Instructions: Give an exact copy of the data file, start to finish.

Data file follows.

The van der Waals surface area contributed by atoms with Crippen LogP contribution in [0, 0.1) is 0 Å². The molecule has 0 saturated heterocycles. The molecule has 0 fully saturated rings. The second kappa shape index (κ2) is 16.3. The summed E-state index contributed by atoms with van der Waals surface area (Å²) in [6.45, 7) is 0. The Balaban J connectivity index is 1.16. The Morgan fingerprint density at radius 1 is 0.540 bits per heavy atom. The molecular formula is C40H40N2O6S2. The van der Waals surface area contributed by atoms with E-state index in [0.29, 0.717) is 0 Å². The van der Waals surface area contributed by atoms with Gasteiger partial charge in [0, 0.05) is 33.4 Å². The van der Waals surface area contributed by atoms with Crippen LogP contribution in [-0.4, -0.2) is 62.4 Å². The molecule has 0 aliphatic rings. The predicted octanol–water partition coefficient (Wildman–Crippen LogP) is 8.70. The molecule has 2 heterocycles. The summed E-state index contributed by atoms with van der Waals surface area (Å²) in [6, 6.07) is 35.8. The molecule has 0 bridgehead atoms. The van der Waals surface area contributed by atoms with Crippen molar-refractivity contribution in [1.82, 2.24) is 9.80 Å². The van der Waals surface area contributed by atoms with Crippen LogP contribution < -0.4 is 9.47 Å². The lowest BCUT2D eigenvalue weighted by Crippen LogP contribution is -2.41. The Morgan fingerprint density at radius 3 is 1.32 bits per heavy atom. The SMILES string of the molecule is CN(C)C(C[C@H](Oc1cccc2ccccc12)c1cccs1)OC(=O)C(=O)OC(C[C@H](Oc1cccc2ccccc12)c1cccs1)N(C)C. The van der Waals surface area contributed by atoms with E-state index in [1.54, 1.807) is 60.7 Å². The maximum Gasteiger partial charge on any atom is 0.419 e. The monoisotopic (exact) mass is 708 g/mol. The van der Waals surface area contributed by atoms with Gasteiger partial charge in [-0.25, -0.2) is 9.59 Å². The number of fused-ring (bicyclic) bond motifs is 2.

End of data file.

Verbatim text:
The van der Waals surface area contributed by atoms with Crippen LogP contribution in [0, 0.1) is 0 Å². The molecule has 0 saturated heterocycles. The molecule has 0 fully saturated rings. The second kappa shape index (κ2) is 16.3. The summed E-state index contributed by atoms with van der Waals surface area (Å²) in [6.45, 7) is 0. The Balaban J connectivity index is 1.16. The Morgan fingerprint density at radius 1 is 0.540 bits per heavy atom. The molecular formula is C40H40N2O6S2. The van der Waals surface area contributed by atoms with E-state index in [0.29, 0.717) is 0 Å². The van der Waals surface area contributed by atoms with Gasteiger partial charge in [0, 0.05) is 33.4 Å². The van der Waals surface area contributed by atoms with Crippen LogP contribution in [-0.4, -0.2) is 62.4 Å². The molecule has 0 aliphatic rings. The predicted octanol–water partition coefficient (Wildman–Crippen LogP) is 8.70. The molecule has 2 heterocycles. The summed E-state index contributed by atoms with van der Waals surface area (Å²) in [6, 6.07) is 35.8. The molecule has 0 bridgehead atoms. The van der Waals surface area contributed by atoms with Crippen molar-refractivity contribution in [1.82, 2.24) is 9.80 Å². The van der Waals surface area contributed by atoms with Crippen LogP contribution < -0.4 is 9.47 Å². The lowest BCUT2D eigenvalue weighted by Crippen LogP contribution is -2.41. The Morgan fingerprint density at radius 3 is 1.32 bits per heavy atom. The SMILES string of the molecule is CN(C)C(C[C@H](Oc1cccc2ccccc12)c1cccs1)OC(=O)C(=O)OC(C[C@H](Oc1cccc2ccccc12)c1cccs1)N(C)C. The van der Waals surface area contributed by atoms with E-state index in [1.54, 1.807) is 60.7 Å². The maximum Gasteiger partial charge on any atom is 0.419 e. The monoisotopic (exact) mass is 708 g/mol. The van der Waals surface area contributed by atoms with Gasteiger partial charge in [-0.25, -0.2) is 9.59 Å². The number of fused-ring (bicyclic) bond motifs is 2.